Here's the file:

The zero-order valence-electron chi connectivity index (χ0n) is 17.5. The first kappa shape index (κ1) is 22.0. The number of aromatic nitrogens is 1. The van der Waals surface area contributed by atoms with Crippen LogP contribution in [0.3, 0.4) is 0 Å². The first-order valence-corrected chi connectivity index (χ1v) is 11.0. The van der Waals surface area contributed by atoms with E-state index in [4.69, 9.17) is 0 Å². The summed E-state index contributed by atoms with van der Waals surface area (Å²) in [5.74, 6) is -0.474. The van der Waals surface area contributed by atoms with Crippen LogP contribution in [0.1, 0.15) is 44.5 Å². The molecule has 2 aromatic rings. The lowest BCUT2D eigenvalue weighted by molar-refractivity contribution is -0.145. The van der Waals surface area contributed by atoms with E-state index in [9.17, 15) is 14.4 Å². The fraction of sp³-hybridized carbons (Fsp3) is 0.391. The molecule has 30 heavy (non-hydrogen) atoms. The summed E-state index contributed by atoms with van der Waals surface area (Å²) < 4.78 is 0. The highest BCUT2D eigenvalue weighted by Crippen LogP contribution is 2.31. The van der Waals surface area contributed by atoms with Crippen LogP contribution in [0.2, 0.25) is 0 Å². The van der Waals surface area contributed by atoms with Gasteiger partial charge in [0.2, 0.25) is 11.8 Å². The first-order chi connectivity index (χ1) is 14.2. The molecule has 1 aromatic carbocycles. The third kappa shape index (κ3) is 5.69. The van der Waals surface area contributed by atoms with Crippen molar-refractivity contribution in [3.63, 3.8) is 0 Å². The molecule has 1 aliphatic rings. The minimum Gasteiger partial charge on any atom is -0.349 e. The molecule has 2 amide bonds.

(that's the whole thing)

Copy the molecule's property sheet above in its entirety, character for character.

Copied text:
The zero-order valence-electron chi connectivity index (χ0n) is 17.5. The first kappa shape index (κ1) is 22.0. The number of aromatic nitrogens is 1. The van der Waals surface area contributed by atoms with Crippen LogP contribution in [0.3, 0.4) is 0 Å². The first-order valence-corrected chi connectivity index (χ1v) is 11.0. The van der Waals surface area contributed by atoms with E-state index in [4.69, 9.17) is 0 Å². The summed E-state index contributed by atoms with van der Waals surface area (Å²) in [5.74, 6) is -0.474. The van der Waals surface area contributed by atoms with Crippen LogP contribution in [0.1, 0.15) is 44.5 Å². The molecule has 2 aromatic rings. The lowest BCUT2D eigenvalue weighted by molar-refractivity contribution is -0.145. The van der Waals surface area contributed by atoms with E-state index in [9.17, 15) is 14.4 Å². The fraction of sp³-hybridized carbons (Fsp3) is 0.391. The molecule has 30 heavy (non-hydrogen) atoms. The summed E-state index contributed by atoms with van der Waals surface area (Å²) < 4.78 is 0. The highest BCUT2D eigenvalue weighted by Crippen LogP contribution is 2.31. The van der Waals surface area contributed by atoms with Crippen LogP contribution in [0.2, 0.25) is 0 Å². The van der Waals surface area contributed by atoms with Gasteiger partial charge in [0.2, 0.25) is 11.8 Å². The first-order chi connectivity index (χ1) is 14.2. The molecule has 1 aromatic carbocycles. The third kappa shape index (κ3) is 5.69. The van der Waals surface area contributed by atoms with Crippen molar-refractivity contribution in [3.63, 3.8) is 0 Å². The molecule has 1 aliphatic rings. The minimum Gasteiger partial charge on any atom is -0.349 e. The molecule has 2 amide bonds.